Critical Thinking and Disinformation.

Learning to live in a headline culture.

The Thrive Global Community welcomes voices from many spheres on our open platform. We publish pieces as written by outside contributors with a wide range of opinions, which don’t necessarily reflect our own. Community stories are not commissioned by our editorial team and must meet our guidelines prior to being published.

Like many of you I am a participant in social media in its various forms. My blog today is fully inspired by the incredible amount of false content we have access to, and the rapid fire way in which people communicate it without fact-checking. Very often these “shares” are of the political nature, inaccurate dates and events, partial truths or lies, or true events circulated with inaccurate headlines in order to evoke outrage. To give a non-divisive example, I have literally seen memes announcing the death of “The Rock,” Dwayne Johnson at least three times. As we know, they travel in cycles. If you know people who spread untrue or misleading content, please ask them to stop.

I believe it is our duty to read past headlines and see more than the surface content of a photo. We are highly social beings who engage with one another. The integrity of our word is vital. Critical thinking obligates us to ask if something really makes sense even if we want to believe, or not believe its truth. Sure, sometimes we unknowingly share false information even when we tried to vet its accuracy but are you of enough integrity to accept that you have done that when called out?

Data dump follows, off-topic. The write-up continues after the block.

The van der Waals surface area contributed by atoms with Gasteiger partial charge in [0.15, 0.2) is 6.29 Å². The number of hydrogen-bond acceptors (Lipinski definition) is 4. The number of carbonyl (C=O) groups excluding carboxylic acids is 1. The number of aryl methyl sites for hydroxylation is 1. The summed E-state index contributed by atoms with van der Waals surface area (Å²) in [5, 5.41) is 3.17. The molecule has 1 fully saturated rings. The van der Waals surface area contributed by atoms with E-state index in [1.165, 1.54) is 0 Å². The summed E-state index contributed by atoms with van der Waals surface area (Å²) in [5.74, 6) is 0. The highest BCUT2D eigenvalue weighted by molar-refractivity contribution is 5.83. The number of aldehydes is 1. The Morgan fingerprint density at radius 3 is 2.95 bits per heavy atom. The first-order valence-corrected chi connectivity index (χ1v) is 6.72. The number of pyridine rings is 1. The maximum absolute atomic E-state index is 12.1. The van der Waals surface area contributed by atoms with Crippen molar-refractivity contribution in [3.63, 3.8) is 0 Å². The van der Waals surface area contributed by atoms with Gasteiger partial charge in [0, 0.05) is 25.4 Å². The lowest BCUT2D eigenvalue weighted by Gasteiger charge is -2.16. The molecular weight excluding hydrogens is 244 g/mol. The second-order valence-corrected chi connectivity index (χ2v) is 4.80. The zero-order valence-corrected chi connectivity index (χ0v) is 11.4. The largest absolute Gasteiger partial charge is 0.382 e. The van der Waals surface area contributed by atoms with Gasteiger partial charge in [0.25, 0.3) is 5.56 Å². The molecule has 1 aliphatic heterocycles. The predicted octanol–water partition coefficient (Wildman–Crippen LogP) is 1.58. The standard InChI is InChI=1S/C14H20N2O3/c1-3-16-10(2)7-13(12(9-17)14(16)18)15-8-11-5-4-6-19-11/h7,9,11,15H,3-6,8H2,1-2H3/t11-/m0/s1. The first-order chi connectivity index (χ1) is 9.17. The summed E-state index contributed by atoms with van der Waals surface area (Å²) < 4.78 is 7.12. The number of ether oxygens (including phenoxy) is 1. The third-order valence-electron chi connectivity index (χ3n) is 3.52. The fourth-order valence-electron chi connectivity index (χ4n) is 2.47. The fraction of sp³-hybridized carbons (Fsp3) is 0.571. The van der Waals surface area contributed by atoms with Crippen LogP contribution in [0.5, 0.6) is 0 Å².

According to Wikipedia, Critical Thinking is “the objective analysis of facts to form a judgment. The subject is complex, and several different definitions exist, which generally include the rational, skeptical, unbiased analysis, or evaluation of factual evidence. Critical thinking is self-directed, self-disciplined, self-monitored, and self-corrective thinking.” The first documentation of critical thinking was by Plato of the teachings of Socrates. “Socrates set the agenda for the tradition of critical thinking, namely, to reflectively question common beliefs and explanations, carefully distinguishing beliefs that are reasonable and logical from those that—however appealing to our native egocentrism, however much they serve our vested interests, however comfortable or comforting they may be—lack adequate evidence or rational foundation to warrant belief.”

Socrates believed in excellence of thought and understood that people lacked knowledge, however it was their obligation to learn what they did not know. He believed that one must listen to all viewpoints, connect prior knowledge and transform the data in a thoughtful manner.

I believe if we all hold the information we communicate to a higher standard, regardless of our personal beliefs we will be a more informed and connected society, and be able to see past our specific bias. In today’s technology age we have the power to wield truths and fallacies, and the opportunity to figure out which is accurate right at our finger tips.

More on personal development at:

Share your comments below. Please read our commenting guidelines before posting. If you have a concern about a comment, report it here.

You might also like...


Philosophy/Reasoning as a Kid Taught Me To Think Differently: Encouraging Curiosity and Imagination

by Valerie Cheers Brown

Jonathan Haber: “Peer through the rhetoric”

by Ben Ari

5 Things I Wish Someone Told Me Before I Became the CEO of Bongo

by Yitzi Weiner at Authority Magazine

Sign up for the Thrive Global newsletter

Will be used in accordance with our privacy policy.

Thrive Global
People look for retreats for themselves, in the country, by the coast, or in the hills . . . There is nowhere that a person can find a more peaceful and trouble-free retreat than in his own mind. . . . So constantly give yourself this retreat, and renew yourself.


We use cookies on our site to give you the best experience possible. By continuing to browse the site, you agree to this use. For more information on how we use cookies, see our Privacy Policy.